I recently commented on a position that two Lompoc City Council members had taken regarding changes they wanted to see in the General Plan. One of these councilmen has served more than 10 years and the other for six. It seems that by now they would have learned that public policy takes time, and that it can have unintended consequences.

Because of the number of elements or chapters impacted by their proposal, the city planning manager informed them that it would trigger the need to add a newly minted environmental justice chapter to the plan.

If changes they proposed had been limited to two or fewer chapters, the additional chapter wouldn’t be needed until the plan was scheduled for a major overhaul, but their proposal included changes to six.

Guidance from the state of California advises that “An Environmental Justice element (chapter), or related goals, policies, and objectives integrated in other elements, that identifies disadvantaged communities within the area covered by the general plan” be added at the next major revision or by 2030.

It defines “disadvantaged communities” as “Areas with concentrations of people that are of low income, high unemployment, low levels of homeownership, high rent burden, sensitive populations, or low levels of educational attainment.” That would describe many areas of Lompoc.

I can recall back in the 1950s when I was a young boy growing up in Los Angeles that there were several large refineries and chemical plants in the area around Torrance, California.

These factories were surrounded by farms and open space. However, as LA grew, developers gobbled up the farmland and planted houses to replace the open space buffer zones. This placed the new residents at risk if a mishap were to occur at one of the plants.

In Lompoc, space for commercial manufacturing that can be segregated from residential areas is limited. In fact, most of the industrial area is only separated by an alley or street from the surrounding houses and apartments.

The same is true in almost every other community in the state; as time passed, residential areas encroached on airports, truck terminals, warehouse, and industrial areas.

One of the key provisions of this new requirement is to “Identify objectives and policies that prioritize improvements and programs that address the needs of disadvantaged communities.”

The term “prioritize improvements” could mean that, somehow, existing manufacturing businesses might be required to reduce or eliminate as the guidance suggests “pollution exposure, including the improvement of air quality.”

An example of unintended consequences is explained in the brief history provided at the beginning of the new guidance:

“In the 1800s, State sponsored policies further dismantled (Indian) tribes’ relationship with the land. For example, the Act for the Government and Protection of Indians made it illegal to practice prescribed burning, the intentional ignition of small fires that helped many tribes maintain healthy landscapes.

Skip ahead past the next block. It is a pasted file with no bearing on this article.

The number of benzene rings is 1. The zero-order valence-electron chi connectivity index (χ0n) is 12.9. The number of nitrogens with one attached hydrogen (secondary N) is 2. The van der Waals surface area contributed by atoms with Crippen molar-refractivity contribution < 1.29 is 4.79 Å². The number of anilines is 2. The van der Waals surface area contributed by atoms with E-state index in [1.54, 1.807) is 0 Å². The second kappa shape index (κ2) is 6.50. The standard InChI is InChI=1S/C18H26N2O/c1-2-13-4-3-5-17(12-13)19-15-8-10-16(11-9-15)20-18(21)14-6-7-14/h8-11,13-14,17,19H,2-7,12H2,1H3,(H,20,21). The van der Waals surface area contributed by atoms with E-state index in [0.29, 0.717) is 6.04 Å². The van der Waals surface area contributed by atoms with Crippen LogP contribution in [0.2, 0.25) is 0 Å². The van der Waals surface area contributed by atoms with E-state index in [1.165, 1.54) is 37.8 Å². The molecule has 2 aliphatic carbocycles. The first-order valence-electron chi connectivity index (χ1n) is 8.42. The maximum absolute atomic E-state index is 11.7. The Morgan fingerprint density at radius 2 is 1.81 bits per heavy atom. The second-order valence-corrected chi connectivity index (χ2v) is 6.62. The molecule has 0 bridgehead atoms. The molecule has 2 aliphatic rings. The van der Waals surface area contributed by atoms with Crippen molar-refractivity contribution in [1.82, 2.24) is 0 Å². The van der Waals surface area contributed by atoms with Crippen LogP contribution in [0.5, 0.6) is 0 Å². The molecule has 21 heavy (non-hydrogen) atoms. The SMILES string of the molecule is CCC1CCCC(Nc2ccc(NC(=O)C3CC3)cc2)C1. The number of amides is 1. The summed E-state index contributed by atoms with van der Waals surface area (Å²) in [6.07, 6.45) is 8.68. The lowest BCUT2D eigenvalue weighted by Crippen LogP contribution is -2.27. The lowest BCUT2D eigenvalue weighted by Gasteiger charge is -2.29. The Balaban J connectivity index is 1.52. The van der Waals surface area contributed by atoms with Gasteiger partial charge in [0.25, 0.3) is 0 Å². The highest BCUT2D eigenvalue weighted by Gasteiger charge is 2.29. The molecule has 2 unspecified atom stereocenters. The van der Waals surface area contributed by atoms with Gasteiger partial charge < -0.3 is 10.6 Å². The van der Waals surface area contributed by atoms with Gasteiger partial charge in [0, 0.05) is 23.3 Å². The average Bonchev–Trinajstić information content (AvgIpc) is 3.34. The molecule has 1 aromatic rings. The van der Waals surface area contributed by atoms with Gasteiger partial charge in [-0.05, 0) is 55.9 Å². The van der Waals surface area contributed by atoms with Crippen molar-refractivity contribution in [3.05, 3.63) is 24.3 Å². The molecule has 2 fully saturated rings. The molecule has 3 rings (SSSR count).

“The following 100+ years of fire suppression policy not only placed tribal cultural resources at risk, but also led to forest densification and heightened risk for catastrophic wildfires which continues to threaten communities today.”

So, you see an effort to provide “environmental justice” in the 1800s resulted in long-term damage to the environment and an increased risk to people of all societal groupings including disadvantaged communities.

The recent series of fires across the West Coast that destroyed whole communities,and the dense smoke plumes causing extremely poor air quality for several days across vast regions of the U.S. is a perfect example of the unintended consequences of poorly thought out public policy.

Another requirement is to “Identify objectives and policies to promote safe and sanitary homes in disadvantaged communities. The general plan should consider both indoor and outdoor air quality.”

To accomplish this the guidance states that “indoor filtration systems are also important considerations in project design.” This alone would add a substantial cost to new and renovated housing since the intent is to isolate indoor environments from intrusion of various pollutants including those that occur naturally in the environment.

The unintended consequence here could be the further deterioration of the affordable housing dream.

My point is that this new policy, developed by people who only think in terms of sound bites and want to show “they care about disadvantaged communities” was created without consideration of what the result will be in terms of new/renovated housing costs, or costs to consumers due to increased costs of manufacturing.

Making it illegal to practice prescribed burning codified in the Act for the Government and Protection of Indians in 1850 and still in practice today should be enough evidence that policy-makers need to think beyond the present.

Lastly, the two Lompoc councilmen who are demanding the General Plan be changed to suit them would trigger a new and very costly public policy prematurely. That seems irresponsible to me.

— Ron Fink, a Lompoc resident since 1975, is retired from the aerospace industry. He has been following Lompoc politics since 1992, and after serving 23 years appointed to various Lompoc commissions retired from public service. The opinions expressed are his own.